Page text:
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tomatoland

Because it’s tomato season, I’m including this book review at Willow House as well as at Willow Books, where it also appears. It’s a very interesting read, well worth checking out!

Tomatoland by Barry Estabrook. Andrews McMeel Publishing, 2011.

As someone who has purchased winter tomatoes here in the snowy north just for the sake of a little colour on the plate, I was interested in learning where those tasteless orbs come from and at what cost. The answer for many tomatoes is that they come from Florida, Estabrook’s Tomatoland, and the cost to workers and the environment is considerable. Tomatoland is a thorough exploration of the tomato business, written in a clear and well-organized manner that covers pretty much every aspect of the topic imaginable. I especially enjoyed the many portraits Estabrook offers of the people he interviews, everyone from farm owners to field workers to university researchers. They really bring the narrative to life.

Estabrook first looks at the tomato itself and offers a little bit of history about this favorite fruit. You would think that there is plenty of variety available in heirloom tomatoes, big ones and small ones, orange ones and green striped ones, but when it comes right down to it, these plants are all closely related and represent less than 5 per cent of the genes of wild tomato species. Those genes that could be used to improve cultivated tomatoes are being lost through the ever-expanding habitat loss and degradation that lead to species extinction.

Tomatoes are not a crop well-suited to the sandy soil and humid environment of Florida. What makes Florida a tomato centre is its proximity to the population centres of the eastern seaboard where an out-of-season winter tomato is welcomed with open wallet. It was in 1880 that Joel Hendrix first shipped green tomatoes to New York City and led the way for the development of the Florida tomato industry.

To produce tomatoes in an inhospitable environment, the soil is first treated with methyl bromide to kill nematodes. Methyl bromide is a potent poison and its use contributes to the depletion of the ozone layer, and its use was supposed to have been phased out. However, Florida growers have been granted a ‘critical use exemption’. Its alternative, methyl iodide, is a carcinogenic known to be one of the most toxic compounds employed in chemical manufacturing. From this beginning a toxic brew of chemical fertilizers and pesticides is added. Many of these chemicals are still on tomatoes when they reach the market. Tomatoes are picked as ‘mature greens’ and exposed to ethylene in gassing chambers to ‘degreen’ them.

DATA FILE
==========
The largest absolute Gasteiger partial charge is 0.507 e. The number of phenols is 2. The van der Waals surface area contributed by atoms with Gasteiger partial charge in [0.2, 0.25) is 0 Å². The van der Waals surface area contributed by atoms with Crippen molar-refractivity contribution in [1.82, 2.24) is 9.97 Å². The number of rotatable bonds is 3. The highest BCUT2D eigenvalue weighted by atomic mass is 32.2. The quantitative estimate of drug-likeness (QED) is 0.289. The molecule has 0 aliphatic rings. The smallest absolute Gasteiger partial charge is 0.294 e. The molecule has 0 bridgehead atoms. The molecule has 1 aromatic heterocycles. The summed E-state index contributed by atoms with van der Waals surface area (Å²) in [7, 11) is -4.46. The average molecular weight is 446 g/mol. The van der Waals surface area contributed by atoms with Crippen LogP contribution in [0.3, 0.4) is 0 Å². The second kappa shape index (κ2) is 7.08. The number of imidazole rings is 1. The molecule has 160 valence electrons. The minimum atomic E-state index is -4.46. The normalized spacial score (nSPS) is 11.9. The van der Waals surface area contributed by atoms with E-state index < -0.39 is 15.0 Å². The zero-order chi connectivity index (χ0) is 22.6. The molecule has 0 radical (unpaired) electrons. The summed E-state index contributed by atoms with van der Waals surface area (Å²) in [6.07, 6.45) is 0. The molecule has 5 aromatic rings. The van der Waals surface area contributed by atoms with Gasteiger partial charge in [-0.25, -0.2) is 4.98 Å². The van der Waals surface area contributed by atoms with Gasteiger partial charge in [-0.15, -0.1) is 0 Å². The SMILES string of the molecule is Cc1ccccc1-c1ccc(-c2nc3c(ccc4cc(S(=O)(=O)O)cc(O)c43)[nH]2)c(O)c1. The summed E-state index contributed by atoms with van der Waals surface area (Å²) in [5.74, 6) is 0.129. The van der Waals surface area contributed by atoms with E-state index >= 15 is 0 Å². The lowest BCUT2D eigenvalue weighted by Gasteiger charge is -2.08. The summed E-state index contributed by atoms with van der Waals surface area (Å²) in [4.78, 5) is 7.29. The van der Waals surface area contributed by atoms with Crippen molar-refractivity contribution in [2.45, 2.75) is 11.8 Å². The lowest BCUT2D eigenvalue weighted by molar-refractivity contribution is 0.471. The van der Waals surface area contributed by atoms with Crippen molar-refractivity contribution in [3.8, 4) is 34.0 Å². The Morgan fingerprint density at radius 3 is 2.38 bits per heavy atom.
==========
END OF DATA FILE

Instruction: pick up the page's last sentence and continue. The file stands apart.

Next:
Workers who labour in the tomato fields are exposed to these chemicals daily. Laws limiting worker exposure to pesticides are poorly enforced. Most are illegal migrant labourers who work for minimum wage and receive virtually no legal protection. Many live in seriously sub-standard housing. Land owners distance themselves from labourers by hiring middlemen, crew leaders who oversee workers and pay out wages. This opens the system to an array of abuses, the worst being slavery.

Human traffickers enslave workers by entrapping them in a web of debt, charging monstrous rates for housing and food and then withholding wages until the ‘debt’ is paid. Enslaved workers are locked up between work days and threatened with violence against themselves or their families. The conviction rate against traffickers who practise this highly profitable racket is very low.

The question the consumer who buys the end product may ask is why are these tomatoes so flavourless? The answer is that decades of research have all been directed at meeting the producers’ requirements and taste is not important. What makes for good taste anyway? Estabrook turns to researchers at the University of Florida for insight. Taste, it seems, is a complicated thing, a combination of sugars and acids and the trace chemicals (volatiles) you can smell. I found the discussion of taste and the research that the search for a tastier tomato has engendered very interesting. Estabrook also looks at alternatives to the status quo, from organic farming to better housing for workers.

Tomatoland is a must-read for tomato lovers and highly recommended for any one interested in the inside story of industrial food production.

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